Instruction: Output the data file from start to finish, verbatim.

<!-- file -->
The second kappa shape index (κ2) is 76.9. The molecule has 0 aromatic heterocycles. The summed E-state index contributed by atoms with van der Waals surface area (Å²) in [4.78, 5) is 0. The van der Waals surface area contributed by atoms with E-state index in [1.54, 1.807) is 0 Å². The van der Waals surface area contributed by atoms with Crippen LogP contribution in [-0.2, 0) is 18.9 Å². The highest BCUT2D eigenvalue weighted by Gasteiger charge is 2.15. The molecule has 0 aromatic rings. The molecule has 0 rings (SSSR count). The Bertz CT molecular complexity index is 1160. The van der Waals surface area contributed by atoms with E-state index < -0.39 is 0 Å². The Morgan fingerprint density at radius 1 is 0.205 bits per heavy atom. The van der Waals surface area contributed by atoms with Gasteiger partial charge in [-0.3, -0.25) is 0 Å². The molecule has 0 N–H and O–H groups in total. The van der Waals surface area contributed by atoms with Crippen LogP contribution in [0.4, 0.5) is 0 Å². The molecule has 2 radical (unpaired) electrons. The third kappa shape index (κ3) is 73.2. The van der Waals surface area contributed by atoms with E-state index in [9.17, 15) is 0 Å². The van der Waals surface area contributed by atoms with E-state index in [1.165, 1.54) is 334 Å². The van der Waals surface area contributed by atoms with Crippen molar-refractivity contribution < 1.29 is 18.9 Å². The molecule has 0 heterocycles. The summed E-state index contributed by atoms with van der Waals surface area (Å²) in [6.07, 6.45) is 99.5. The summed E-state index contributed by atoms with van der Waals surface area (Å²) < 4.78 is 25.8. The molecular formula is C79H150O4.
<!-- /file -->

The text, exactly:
The second kappa shape index (κ2) is 76.9. The molecule has 0 aromatic heterocycles. The summed E-state index contributed by atoms with van der Waals surface area (Å²) in [4.78, 5) is 0. The van der Waals surface area contributed by atoms with E-state index in [1.54, 1.807) is 0 Å². The van der Waals surface area contributed by atoms with Crippen LogP contribution in [-0.2, 0) is 18.9 Å². The highest BCUT2D eigenvalue weighted by Gasteiger charge is 2.15. The molecule has 0 aromatic rings. The molecule has 0 rings (SSSR count). The Bertz CT molecular complexity index is 1160. The van der Waals surface area contributed by atoms with E-state index < -0.39 is 0 Å². The Morgan fingerprint density at radius 1 is 0.205 bits per heavy atom. The van der Waals surface area contributed by atoms with Gasteiger partial charge in [-0.3, -0.25) is 0 Å². The molecule has 0 N–H and O–H groups in total. The van der Waals surface area contributed by atoms with Crippen LogP contribution in [0.4, 0.5) is 0 Å². The molecule has 2 radical (unpaired) electrons. The third kappa shape index (κ3) is 73.2. The van der Waals surface area contributed by atoms with E-state index in [9.17, 15) is 0 Å². The van der Waals surface area contributed by atoms with E-state index in [1.165, 1.54) is 334 Å². The van der Waals surface area contributed by atoms with Crippen molar-refractivity contribution < 1.29 is 18.9 Å². The molecule has 0 heterocycles. The summed E-state index contributed by atoms with van der Waals surface area (Å²) in [6.07, 6.45) is 99.5. The summed E-state index contributed by atoms with van der Waals surface area (Å²) < 4.78 is 25.8. The molecular formula is C79H150O4.